The Great Debate: Standing vs. Sitting

By Roger Murray | August 4th, 2016

The health effects related to sitting at your desk all day is widely publicized, from an increase in the risk of obesity, heart disease, disability, and/or shorter life expectancy.  Sitting has become the new smoking.  So the obvious answer to living a healthy long life is simple, right?  Just stand up; however, science seems to debunk the growing and popular trend of standing desks, or even the latest treadmill workstations. 

Studies: According to a publication by researchers in the Cochrane Database of Systematic Reviews, of the more than twenty studies conducted, there were conflicting results.  The contradictions in each finding often were a result of small sample sizes or poorly designed experiments where most were not randomized controlled trials, or the subjects were not studied for a significant amount of time to evaluate the effects.

Results:  At best, the results were inconclusive with too many uncontrolled elements to determine definitive benefits to standing over sitting at a desk.  In fact, a study published in 2005 revealed prolonged standing at work was associated with hospitalization and the development of varicose veins (VV).  These risks can be easily mitigated when you compare the plethora of risks associated to sitting at your desk.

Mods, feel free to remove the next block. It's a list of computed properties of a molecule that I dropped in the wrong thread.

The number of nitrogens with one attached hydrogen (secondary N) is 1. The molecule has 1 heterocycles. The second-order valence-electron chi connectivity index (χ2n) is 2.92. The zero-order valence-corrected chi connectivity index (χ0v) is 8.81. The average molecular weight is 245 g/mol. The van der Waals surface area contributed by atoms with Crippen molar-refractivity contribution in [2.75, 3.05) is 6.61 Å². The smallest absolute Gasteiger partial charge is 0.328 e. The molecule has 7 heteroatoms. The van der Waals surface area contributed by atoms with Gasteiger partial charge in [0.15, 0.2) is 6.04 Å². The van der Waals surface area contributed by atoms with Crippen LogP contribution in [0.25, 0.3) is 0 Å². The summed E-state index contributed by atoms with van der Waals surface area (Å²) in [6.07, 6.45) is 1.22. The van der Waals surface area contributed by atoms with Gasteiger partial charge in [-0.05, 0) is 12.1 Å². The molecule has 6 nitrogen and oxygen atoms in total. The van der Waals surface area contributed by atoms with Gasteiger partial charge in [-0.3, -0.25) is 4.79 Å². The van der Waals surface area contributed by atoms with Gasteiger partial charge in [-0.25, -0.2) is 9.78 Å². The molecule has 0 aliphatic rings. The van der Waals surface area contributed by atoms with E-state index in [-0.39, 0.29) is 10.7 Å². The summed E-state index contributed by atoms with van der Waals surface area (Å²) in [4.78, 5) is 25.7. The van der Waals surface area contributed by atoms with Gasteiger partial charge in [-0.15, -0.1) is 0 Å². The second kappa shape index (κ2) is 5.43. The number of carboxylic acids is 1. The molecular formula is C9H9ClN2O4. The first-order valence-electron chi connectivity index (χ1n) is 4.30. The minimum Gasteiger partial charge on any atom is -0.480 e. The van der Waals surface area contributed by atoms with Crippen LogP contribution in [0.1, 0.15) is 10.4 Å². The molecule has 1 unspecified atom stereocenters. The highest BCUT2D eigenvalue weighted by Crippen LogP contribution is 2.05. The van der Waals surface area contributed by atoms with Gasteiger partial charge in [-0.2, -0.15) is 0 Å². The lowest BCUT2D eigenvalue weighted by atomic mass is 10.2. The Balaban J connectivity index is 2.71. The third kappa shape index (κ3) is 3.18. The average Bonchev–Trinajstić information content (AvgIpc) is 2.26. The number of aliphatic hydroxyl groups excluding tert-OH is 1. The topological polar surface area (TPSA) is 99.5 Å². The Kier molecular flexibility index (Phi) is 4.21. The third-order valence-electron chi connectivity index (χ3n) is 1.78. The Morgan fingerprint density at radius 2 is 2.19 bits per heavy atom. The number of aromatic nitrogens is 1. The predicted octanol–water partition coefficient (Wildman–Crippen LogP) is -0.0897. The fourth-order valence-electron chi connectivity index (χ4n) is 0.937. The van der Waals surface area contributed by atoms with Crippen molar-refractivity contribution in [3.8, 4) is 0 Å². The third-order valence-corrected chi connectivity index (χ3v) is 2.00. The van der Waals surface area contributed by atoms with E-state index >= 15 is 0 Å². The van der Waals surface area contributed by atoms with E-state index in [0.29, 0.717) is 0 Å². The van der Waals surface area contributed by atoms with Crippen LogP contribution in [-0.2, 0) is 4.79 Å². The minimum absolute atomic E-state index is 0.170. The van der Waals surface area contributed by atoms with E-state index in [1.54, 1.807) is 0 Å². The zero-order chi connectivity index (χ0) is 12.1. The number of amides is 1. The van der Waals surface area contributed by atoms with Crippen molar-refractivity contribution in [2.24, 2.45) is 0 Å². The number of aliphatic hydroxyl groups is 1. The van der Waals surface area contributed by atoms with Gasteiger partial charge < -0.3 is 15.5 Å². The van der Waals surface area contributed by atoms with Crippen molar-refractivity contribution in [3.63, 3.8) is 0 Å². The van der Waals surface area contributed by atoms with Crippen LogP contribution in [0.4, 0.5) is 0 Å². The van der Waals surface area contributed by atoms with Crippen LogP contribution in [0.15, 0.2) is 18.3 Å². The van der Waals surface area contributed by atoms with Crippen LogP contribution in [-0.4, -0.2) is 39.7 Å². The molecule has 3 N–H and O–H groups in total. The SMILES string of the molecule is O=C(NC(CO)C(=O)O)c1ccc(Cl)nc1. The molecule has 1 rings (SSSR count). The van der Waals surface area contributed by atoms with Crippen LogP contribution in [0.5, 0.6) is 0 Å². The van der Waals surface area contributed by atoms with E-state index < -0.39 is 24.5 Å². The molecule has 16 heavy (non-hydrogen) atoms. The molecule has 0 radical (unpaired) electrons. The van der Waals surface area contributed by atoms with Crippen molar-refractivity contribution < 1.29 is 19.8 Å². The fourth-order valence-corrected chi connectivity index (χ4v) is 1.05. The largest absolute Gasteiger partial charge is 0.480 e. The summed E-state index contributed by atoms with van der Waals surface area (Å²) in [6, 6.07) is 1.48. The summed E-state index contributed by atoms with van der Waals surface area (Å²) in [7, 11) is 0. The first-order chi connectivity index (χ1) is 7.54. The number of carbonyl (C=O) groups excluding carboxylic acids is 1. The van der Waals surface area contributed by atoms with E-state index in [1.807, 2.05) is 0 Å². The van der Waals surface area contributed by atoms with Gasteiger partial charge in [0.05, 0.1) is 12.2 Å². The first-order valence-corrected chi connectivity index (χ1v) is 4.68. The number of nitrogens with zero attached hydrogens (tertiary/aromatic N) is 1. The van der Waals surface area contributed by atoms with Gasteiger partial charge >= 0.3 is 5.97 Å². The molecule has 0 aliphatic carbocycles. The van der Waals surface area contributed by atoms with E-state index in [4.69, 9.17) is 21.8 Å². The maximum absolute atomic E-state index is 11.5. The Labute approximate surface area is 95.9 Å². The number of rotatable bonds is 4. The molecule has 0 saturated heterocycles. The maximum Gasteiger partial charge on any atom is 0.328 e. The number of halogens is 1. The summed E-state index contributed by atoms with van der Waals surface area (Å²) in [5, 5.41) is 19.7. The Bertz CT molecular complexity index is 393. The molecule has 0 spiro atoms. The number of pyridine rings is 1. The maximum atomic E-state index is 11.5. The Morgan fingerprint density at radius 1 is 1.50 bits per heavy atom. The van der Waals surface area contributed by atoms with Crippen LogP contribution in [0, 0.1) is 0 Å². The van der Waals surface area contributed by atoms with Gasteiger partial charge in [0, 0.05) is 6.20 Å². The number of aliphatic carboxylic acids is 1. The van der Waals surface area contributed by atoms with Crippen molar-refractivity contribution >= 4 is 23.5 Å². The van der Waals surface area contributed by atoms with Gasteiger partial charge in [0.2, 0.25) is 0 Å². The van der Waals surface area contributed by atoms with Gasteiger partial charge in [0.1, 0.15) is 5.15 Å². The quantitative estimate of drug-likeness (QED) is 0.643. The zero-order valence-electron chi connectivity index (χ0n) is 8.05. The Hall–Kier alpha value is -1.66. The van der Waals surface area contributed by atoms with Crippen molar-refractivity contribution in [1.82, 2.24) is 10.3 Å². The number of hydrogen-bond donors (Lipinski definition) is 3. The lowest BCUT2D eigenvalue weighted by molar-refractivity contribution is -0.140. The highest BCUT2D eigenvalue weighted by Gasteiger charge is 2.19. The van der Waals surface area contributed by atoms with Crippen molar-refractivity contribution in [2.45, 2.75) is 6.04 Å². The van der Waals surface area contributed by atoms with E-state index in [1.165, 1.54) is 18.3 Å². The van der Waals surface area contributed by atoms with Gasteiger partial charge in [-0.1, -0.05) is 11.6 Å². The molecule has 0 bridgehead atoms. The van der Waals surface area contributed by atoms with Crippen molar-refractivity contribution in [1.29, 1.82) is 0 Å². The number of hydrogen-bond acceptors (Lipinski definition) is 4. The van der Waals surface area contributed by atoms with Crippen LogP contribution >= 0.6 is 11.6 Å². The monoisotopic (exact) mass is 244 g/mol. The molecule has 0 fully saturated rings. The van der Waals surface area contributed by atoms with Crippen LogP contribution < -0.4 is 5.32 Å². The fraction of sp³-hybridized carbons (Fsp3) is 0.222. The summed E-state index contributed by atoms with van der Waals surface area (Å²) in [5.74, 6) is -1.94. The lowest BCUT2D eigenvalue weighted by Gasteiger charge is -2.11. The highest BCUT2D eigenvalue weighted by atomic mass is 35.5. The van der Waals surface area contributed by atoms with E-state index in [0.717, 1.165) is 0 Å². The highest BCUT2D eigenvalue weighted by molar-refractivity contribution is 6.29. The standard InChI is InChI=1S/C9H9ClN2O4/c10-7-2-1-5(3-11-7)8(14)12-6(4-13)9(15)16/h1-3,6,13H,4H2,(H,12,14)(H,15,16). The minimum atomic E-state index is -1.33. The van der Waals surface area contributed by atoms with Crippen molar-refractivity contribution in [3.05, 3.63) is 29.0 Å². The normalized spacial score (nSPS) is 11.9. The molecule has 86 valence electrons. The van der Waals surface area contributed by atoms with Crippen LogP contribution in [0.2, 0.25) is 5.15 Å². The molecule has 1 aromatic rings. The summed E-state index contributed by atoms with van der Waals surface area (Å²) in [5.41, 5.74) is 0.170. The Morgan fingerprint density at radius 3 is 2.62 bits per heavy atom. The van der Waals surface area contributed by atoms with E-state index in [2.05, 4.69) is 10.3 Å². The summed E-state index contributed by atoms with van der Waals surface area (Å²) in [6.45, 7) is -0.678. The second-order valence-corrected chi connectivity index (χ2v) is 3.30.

Conclusion:  These findings do not discredit the idea of working in a standing position, it merely translates to being an unknown.  What can be determined when evaluating these studies is that more research is required to demystify a topic that effects millions in professional environments.

Until then, the general thought is to have a blended approach.  Stand and sit in moderation, as well as taking breaks throughout the day to walk around the office.  The focus should be changing daily work behavior, rather than the elements.  Elect to park a bit further from the door, print a document across the office rather than at your desk, or stop by a peer’s cubicle rather than emailing. These seemingly minute changes can add up to a more diverse daily activity, potentially leading to a healthier work cycle.

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